Staff Editorial: Proposing a Solution to the Vape Epidemic

JUUL, Suorin, SMOK: if you are one of the millions of high schoolers involved in the vaping epidemic, you have heard of these brands. According to the Food and Drug Administration, 3.6 million middle and high school students currently use e-cigarettes, and this number will only grow unless effective measures are implemented.

Although the raging prevalence of vaping may be challenging to counter, a two-pronged approach must be taken to prevent future users from getting addicted and remedy the issue for existing users. Not only is it critical for students to be informed of the implications of vaping in order to prevent this epidemic from spreading, but it is also important for those already addicted or using the drug to have a safe space to seek help without fear of being punished.

A notable danger of the epidemic is the large number of users who are uneducated about what they are consuming. According to the National Institute of Health, 66 percent of teens believe that their e-cigarette only contains flavoring. Nicotine flavors only constitute 25 percent of the market, and there are chemicals that go into making the flavorings that are highly correlated with respiratory diseases and are toxic to the body. The reality is that vaping is extremely dangerous for the body and can cause medical issues in the future.

Students need to be more informed about negative impacts as well as the true reality of vaping. The FDA’s current solution is to expand its anti-tobacco campaign, notably called “The Real Cost,” to include anti-e-cigarette awareness by placing posters in high schools and creating digital ads.

Our proposal is to create even more impact through the use of social media advertisements, as well as the endorsement of the campaign by celebrities and influencers with a large online presence and a target audience of middle and high school students. Similar to how celebrities endorsed exercising the right to vote during the 2018 midterm elections, a similar approach to anti-vaping may help ease the growing problems. Taylor Swift’s advocacy for voter turnout on social media led to the registration of 250,00 new young voters in Tennessee, and a similar impact can be expected for anti-vaping movements.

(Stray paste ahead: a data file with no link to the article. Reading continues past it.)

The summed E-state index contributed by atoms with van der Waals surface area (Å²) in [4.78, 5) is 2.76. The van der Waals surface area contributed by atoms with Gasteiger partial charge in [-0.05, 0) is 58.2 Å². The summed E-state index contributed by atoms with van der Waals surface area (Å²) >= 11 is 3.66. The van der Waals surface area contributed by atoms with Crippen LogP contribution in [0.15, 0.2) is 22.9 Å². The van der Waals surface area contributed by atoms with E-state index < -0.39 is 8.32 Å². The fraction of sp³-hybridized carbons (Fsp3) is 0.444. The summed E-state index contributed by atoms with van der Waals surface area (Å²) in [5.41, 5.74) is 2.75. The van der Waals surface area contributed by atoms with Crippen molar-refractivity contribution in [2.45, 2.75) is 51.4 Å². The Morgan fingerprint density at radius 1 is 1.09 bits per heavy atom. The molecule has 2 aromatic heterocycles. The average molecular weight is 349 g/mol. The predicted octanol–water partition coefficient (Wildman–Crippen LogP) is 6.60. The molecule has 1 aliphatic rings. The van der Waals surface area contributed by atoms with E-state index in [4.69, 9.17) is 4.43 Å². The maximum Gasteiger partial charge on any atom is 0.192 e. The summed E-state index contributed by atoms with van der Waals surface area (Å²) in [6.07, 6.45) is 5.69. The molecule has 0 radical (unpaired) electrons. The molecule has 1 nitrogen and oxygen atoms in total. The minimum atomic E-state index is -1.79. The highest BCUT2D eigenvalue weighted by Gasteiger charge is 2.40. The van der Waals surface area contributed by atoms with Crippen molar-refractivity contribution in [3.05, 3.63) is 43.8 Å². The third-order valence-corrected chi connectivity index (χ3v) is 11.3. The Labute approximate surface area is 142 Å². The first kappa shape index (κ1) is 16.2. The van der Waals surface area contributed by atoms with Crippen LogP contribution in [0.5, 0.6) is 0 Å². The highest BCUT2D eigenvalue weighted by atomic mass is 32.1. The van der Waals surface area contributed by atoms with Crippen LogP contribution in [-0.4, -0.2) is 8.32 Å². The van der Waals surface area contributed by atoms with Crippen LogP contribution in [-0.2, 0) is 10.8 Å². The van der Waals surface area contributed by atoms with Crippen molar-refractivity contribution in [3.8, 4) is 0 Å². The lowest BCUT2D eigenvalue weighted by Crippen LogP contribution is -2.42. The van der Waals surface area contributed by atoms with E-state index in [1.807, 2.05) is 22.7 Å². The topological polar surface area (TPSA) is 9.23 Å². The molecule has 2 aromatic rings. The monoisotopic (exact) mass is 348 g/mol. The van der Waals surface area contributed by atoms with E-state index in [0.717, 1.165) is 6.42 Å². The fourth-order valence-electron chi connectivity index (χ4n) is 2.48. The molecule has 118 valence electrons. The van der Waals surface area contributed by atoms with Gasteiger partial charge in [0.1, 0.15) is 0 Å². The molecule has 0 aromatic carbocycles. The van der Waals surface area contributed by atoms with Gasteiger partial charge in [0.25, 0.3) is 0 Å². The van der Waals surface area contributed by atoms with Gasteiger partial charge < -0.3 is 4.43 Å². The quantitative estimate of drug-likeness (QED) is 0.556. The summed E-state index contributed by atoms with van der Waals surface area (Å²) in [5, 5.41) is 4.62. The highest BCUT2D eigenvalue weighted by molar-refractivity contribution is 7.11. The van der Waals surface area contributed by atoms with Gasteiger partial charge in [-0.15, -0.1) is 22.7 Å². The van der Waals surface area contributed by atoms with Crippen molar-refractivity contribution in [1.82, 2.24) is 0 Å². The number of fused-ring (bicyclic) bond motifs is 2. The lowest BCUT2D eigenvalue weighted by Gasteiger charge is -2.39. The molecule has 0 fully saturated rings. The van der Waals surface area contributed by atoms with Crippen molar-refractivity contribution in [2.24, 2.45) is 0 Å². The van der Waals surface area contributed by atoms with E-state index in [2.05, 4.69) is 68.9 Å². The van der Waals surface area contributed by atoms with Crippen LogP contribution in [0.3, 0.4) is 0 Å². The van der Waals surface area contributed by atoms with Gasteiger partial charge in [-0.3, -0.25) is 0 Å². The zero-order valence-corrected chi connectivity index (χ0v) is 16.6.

“I think vaping is driven a lot by the temptations that social media presents,” junior Dave* said. “People post about it all over their Snapchats and VSCOs, and students who don’t vape naturally want that same social clout.”

In order to stop the epidemic, we must also focus on those who are already addicted to e-cigarettes. According to a survey from Algonquin High in Northborough, Massachusetts, many students vape in private settings such as their cars or restrooms, and this is typically because students fear being punished by their parents. For junior Eliza*, who vapes and has friends who vape as well, it is hard to ask for help.

“Kids usually know their parents are going to flip,” Eliza* said. “If they were to tell their parents, they would be grounded instead of receiving adequate help and reassurance to solve their vaping problem.”

A program run by the FDA dedicated to helping those who vape would give an opportunity to be more open about their addictions and would, more specifically, encourage students to speak with their counselors about issues they may be having with drug abuse. By uniting parents and students through intervention meetings and rehabilitation conferences, we would be able to destigmatize the difficult step of asking for help and greatly bring down the increasing rates of vaping.

With the number of vape users on the rise every day, it is imperative to combat the problem sooner rather than later.

Modifying our social media campaigns to educate students effectively and providing practical methods of escaping e-cigarette addiction are crucial to reversing the devastating trend of teenage vaping around the country.

*Names of students have been changed to maintain anonymity.